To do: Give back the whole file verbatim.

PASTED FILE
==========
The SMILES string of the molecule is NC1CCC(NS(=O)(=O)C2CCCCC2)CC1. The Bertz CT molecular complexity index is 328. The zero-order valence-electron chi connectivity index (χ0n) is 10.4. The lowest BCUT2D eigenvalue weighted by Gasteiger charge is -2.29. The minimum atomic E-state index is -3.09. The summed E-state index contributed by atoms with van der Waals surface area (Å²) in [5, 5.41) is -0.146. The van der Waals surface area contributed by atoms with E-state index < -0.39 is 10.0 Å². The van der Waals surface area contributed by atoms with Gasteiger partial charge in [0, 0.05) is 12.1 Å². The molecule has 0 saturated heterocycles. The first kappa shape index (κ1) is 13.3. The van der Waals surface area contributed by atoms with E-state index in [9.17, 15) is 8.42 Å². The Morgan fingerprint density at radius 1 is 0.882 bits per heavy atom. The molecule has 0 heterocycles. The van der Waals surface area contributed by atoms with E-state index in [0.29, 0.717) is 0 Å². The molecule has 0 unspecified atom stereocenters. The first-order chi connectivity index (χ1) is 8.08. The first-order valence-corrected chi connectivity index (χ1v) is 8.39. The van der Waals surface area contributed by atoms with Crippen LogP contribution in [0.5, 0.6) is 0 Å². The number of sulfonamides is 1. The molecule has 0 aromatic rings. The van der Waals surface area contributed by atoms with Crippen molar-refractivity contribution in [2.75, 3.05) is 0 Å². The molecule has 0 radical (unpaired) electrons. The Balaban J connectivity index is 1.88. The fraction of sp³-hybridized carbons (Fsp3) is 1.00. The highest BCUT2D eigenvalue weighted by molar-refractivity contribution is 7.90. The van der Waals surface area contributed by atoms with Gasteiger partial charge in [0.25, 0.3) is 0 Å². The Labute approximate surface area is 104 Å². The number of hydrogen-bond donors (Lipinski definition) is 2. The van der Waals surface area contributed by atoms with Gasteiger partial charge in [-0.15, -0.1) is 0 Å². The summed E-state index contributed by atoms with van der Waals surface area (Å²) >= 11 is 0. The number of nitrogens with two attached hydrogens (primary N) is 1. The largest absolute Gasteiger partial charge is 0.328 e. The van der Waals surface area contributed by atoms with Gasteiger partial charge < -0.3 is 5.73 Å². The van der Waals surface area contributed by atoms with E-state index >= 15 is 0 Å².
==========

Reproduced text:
The SMILES string of the molecule is NC1CCC(NS(=O)(=O)C2CCCCC2)CC1. The Bertz CT molecular complexity index is 328. The zero-order valence-electron chi connectivity index (χ0n) is 10.4. The lowest BCUT2D eigenvalue weighted by Gasteiger charge is -2.29. The minimum atomic E-state index is -3.09. The summed E-state index contributed by atoms with van der Waals surface area (Å²) in [5, 5.41) is -0.146. The van der Waals surface area contributed by atoms with E-state index < -0.39 is 10.0 Å². The van der Waals surface area contributed by atoms with Gasteiger partial charge in [0, 0.05) is 12.1 Å². The molecule has 0 saturated heterocycles. The first kappa shape index (κ1) is 13.3. The van der Waals surface area contributed by atoms with E-state index in [9.17, 15) is 8.42 Å². The Morgan fingerprint density at radius 1 is 0.882 bits per heavy atom. The molecule has 0 heterocycles. The van der Waals surface area contributed by atoms with E-state index in [0.29, 0.717) is 0 Å². The molecule has 0 unspecified atom stereocenters. The first-order chi connectivity index (χ1) is 8.08. The first-order valence-corrected chi connectivity index (χ1v) is 8.39. The van der Waals surface area contributed by atoms with Crippen LogP contribution in [0.5, 0.6) is 0 Å². The number of sulfonamides is 1. The molecule has 0 aromatic rings. The van der Waals surface area contributed by atoms with Crippen molar-refractivity contribution in [2.75, 3.05) is 0 Å². The molecule has 0 radical (unpaired) electrons. The Balaban J connectivity index is 1.88. The fraction of sp³-hybridized carbons (Fsp3) is 1.00. The highest BCUT2D eigenvalue weighted by molar-refractivity contribution is 7.90. The van der Waals surface area contributed by atoms with Gasteiger partial charge in [0.25, 0.3) is 0 Å². The Labute approximate surface area is 104 Å². The number of hydrogen-bond donors (Lipinski definition) is 2. The van der Waals surface area contributed by atoms with Gasteiger partial charge in [-0.15, -0.1) is 0 Å². The summed E-state index contributed by atoms with van der Waals surface area (Å²) >= 11 is 0. The number of nitrogens with two attached hydrogens (primary N) is 1. The largest absolute Gasteiger partial charge is 0.328 e. The van der Waals surface area contributed by atoms with Gasteiger partial charge < -0.3 is 5.73 Å². The van der Waals surface area contributed by atoms with E-state index >= 15 is 0 Å².